The employment and social situation in Croatia

15-10-2019

This study provides an overview of the main developments in the area of employment and social affairs in Croatia, including relevant legislative and policy measures as well as the role of social partners and social dialogue. It also addresses the use of EU funds in combating unemployment in Croatia and the priorities of Croatia’s upcoming Presidency of the EU. This document was provided by Policy Department A at the request of the European Parliament's Committee on Employment and Social Affairs

This study provides an overview of the main developments in the area of employment and social affairs in Croatia, including relevant legislative and policy measures as well as the role of social partners and social dialogue. It also addresses the use of EU funds in combating unemployment in Croatia and the priorities of Croatia’s upcoming Presidency of the EU. This document was provided by Policy Department A at the request of the European Parliament's Committee on Employment and Social Affairs

Externe Autor

Iva TOMIĆ, Ivica RUBIL, Danijel NESTIĆ, Paul STUBBS

The Brexit process: Moving to the second phase of negotiations

20-12-2017

The first phase of Brexit talks between the EU and UK negotiating teams needed six rounds of discussion over seven months. Finally, on Friday 8 December, an agreement in principle on the three priority issues – citizens’ rights, a financial settlement and Northern Ireland – was reached. The European Commission President, Jean-Claude Juncker, and the UK Prime Minister, Theresa May, endorsed a joint report setting out a common understanding on the future withdrawal agreement. Whilst a number of specific ...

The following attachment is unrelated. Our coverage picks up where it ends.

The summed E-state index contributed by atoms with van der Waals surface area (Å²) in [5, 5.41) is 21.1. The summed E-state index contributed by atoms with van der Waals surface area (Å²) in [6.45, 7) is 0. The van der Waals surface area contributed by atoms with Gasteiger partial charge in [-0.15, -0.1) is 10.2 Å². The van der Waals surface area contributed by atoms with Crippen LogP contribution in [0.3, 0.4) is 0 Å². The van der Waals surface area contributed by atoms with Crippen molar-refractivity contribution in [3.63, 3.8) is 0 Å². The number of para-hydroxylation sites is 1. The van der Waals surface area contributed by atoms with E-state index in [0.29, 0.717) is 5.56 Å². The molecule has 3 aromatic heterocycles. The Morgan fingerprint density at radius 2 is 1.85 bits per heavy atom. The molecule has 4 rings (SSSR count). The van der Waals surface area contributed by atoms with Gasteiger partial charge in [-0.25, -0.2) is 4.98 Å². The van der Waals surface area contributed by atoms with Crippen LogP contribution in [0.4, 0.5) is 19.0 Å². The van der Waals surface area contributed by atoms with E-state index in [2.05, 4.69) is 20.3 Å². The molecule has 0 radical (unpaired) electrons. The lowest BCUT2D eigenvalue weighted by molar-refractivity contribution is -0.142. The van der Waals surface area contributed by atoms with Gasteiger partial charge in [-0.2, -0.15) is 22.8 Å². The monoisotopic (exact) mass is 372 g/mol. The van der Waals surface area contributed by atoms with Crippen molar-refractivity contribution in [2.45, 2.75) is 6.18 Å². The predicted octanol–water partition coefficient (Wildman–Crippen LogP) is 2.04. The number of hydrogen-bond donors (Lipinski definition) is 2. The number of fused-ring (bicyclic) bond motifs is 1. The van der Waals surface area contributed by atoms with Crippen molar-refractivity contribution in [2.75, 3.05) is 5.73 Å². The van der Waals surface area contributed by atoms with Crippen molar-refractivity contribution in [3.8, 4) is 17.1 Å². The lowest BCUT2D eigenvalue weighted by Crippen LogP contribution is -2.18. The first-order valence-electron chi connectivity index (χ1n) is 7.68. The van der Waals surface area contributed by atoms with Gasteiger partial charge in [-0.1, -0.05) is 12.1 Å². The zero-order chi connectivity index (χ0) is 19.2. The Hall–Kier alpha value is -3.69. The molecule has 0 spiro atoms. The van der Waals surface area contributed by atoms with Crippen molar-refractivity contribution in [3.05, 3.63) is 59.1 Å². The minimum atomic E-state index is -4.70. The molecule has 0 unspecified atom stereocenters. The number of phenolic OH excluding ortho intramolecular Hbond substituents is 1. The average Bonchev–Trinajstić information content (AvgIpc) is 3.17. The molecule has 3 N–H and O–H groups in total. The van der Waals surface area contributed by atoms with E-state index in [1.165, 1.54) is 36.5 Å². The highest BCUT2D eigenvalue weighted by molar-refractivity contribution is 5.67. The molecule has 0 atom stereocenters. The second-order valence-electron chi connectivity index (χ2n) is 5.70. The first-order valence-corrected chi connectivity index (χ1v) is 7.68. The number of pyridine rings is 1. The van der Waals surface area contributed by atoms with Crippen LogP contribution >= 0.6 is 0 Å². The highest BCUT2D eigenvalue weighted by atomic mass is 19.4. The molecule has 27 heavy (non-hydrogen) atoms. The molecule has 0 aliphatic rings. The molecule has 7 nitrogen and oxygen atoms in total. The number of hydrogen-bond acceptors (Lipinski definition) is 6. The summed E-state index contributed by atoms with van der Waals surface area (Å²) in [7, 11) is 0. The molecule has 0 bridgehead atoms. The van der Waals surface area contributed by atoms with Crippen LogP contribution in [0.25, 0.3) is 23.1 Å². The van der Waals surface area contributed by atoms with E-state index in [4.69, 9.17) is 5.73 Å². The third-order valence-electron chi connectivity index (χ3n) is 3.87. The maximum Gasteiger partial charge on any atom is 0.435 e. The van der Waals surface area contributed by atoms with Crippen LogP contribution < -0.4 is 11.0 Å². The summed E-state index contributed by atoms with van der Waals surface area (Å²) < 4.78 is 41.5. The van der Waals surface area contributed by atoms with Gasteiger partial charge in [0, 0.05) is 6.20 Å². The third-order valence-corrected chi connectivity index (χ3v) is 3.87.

The first phase of Brexit talks between the EU and UK negotiating teams needed six rounds of discussion over seven months. Finally, on Friday 8 December, an agreement in principle on the three priority issues – citizens’ rights, a financial settlement and Northern Ireland – was reached. The European Commission President, Jean-Claude Juncker, and the UK Prime Minister, Theresa May, endorsed a joint report setting out a common understanding on the future withdrawal agreement. Whilst a number of specific aspects are still under discussion, the European Council decided on 15 December that 'sufficient progress' had been achieved on the first-phase priority issues, and that negotiations could move on to the second phase – on transitional arrangements and the future EU-UK relationship – provided the commitments from the joint report are fully translated into the draft withdrawal agreement. For the transitional period, the European Parliament and the European Council have made clear that all existing Union regulatory, budgetary, supervisory, judiciary and enforcement instruments and structures must apply, including the competence of the Court of Justice of the European Union, but with no UK participation in decision-making, since it would no longer be a member of the EU. Exploratory discussions on the framework for the future relationship will begin only after the adoption by the European Council of additional guidelines in March 2018. The UK has still to clarify its position on the type of trade deal it seeks with the EU.